Archaeologists had previously dismissed this site as a possible location for Atlantis as they had believed that in the relevant time frame this area was submerged.  New evidence has shown, however, that the water may have receded in time for the Tartessians to build a large city that was later destoyed by a tsunami. 

Aerial photographs of the pinpointed area show evidence of large circular and rectangular shapes under the soil that could not have been produced by nature.  However there is competition from other locations for the site of Atlantis, such as the Azores, some Mediterranean islands, Antarctica and Central America.

Read the full article to find out more on whether Andalucia in Southern Spain is the location of the lost city of Atlantis


Friday, 12 February 2010

4,000 Year Old Prehistoric Face Revealed

Scientists have for the first time unravelled the human genome from a clump of prehistoric hair found in the permafrost of Greenland, and produced an image of what this ancient man would have looked like.  The clump of hair was discovered alongside some ancient stone tools in north-west Greenland in 1986, and belonged to a member of the first Eskimo group called the Saqqaqs who hunted reindeer and lived away from the coast.

Advances in DNA analysis have allowed the scientists to discover specific traits such as the thickness of the hair and the colour of the skin and prove that Eskimos originated in Asia and not in North America.  The man has been named 'Inuk' and the portrait of him is based on screening for single nucleotide polymorphisms (SNPs), which are points in the genetic code that vary from individual to individual.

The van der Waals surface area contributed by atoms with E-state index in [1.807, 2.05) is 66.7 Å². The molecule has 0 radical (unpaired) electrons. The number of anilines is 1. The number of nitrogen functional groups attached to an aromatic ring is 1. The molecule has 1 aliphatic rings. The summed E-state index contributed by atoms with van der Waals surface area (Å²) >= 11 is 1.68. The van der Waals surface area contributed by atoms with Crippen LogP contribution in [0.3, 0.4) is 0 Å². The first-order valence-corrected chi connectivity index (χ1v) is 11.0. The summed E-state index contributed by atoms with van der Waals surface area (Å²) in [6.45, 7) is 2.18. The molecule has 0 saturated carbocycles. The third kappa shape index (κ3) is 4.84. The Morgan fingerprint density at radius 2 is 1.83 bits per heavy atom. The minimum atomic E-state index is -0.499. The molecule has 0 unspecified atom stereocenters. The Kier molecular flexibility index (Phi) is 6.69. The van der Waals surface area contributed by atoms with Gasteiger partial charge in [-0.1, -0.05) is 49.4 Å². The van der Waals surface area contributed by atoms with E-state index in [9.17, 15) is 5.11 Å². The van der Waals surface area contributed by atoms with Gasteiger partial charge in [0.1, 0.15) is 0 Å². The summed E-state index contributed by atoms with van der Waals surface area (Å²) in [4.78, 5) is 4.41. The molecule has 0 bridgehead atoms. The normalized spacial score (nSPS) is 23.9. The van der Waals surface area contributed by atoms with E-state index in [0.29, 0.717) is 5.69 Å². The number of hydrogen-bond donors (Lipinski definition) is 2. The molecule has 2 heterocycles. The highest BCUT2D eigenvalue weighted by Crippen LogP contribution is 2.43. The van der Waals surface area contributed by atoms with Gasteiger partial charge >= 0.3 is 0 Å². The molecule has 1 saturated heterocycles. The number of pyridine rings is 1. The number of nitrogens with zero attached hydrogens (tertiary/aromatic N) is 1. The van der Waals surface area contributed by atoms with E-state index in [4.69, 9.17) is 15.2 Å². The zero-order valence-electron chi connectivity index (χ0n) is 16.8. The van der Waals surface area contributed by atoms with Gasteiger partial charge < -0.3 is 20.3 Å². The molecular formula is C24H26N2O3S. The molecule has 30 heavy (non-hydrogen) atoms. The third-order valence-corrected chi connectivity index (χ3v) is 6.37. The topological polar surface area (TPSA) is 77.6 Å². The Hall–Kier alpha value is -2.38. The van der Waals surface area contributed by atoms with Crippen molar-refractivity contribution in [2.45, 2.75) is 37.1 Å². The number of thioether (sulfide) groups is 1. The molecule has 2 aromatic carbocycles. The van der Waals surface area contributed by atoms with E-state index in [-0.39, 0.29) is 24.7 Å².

Read the whole news article on revealing the image of the prehistoric face

Thursday, 4 February 2010

Patient in a Vegatative State 'Talks' to Scientists

New light has been shed on the ability of patients in a vegatative state to communicate.  Using MRI, British scientists have had a ground-breaking conversation with a male patient diagnosed as being in a persistent vegetative state.  The conversation has been achieved by using a brain scanner to tap into the man's thoughts and monitor his responses to 'Yes' and 'No' questions.

To elicite the 'Yes' and 'No' answers, the scientists asked the patient to imagine scenes that signalled the response.  The experts believe that this changes everything about how consciousness disorders are classified.  It opens up the possibility that patients in a vegetative state could have simple conversations and communicate, request pain relief or even indicate whether they wished to stay alive.

Click here for the full news article on the remarkable breakthrough in communicating with patients in a persistent vegatative state.

Wednesday, 3 February 2010

Earliest Known Animal Trails Found

More than 70 fossilised trails of some of the earliest moving animals known, dating from around 565 million years ago, have been discovered by scientists embedded in rocks in Newfoundland.  The trails show that these early organisms moved across the seafloor like modern anemones.

It is the first proof that animals from this early period of the earth's history had muscles that let them move around, and it is believed that the organisms probably had a muscular disc-shaped 'foot' to get around on.  These early fossils pre-date the 'Cambrian Explosion' between 488 and 542 million years ago when a lot of new species appeared on earth.  Experts had previously believed that animals alive before the Cambrian stayed attached to one spot and were like a static fungi.

Read the whole fossil trails news article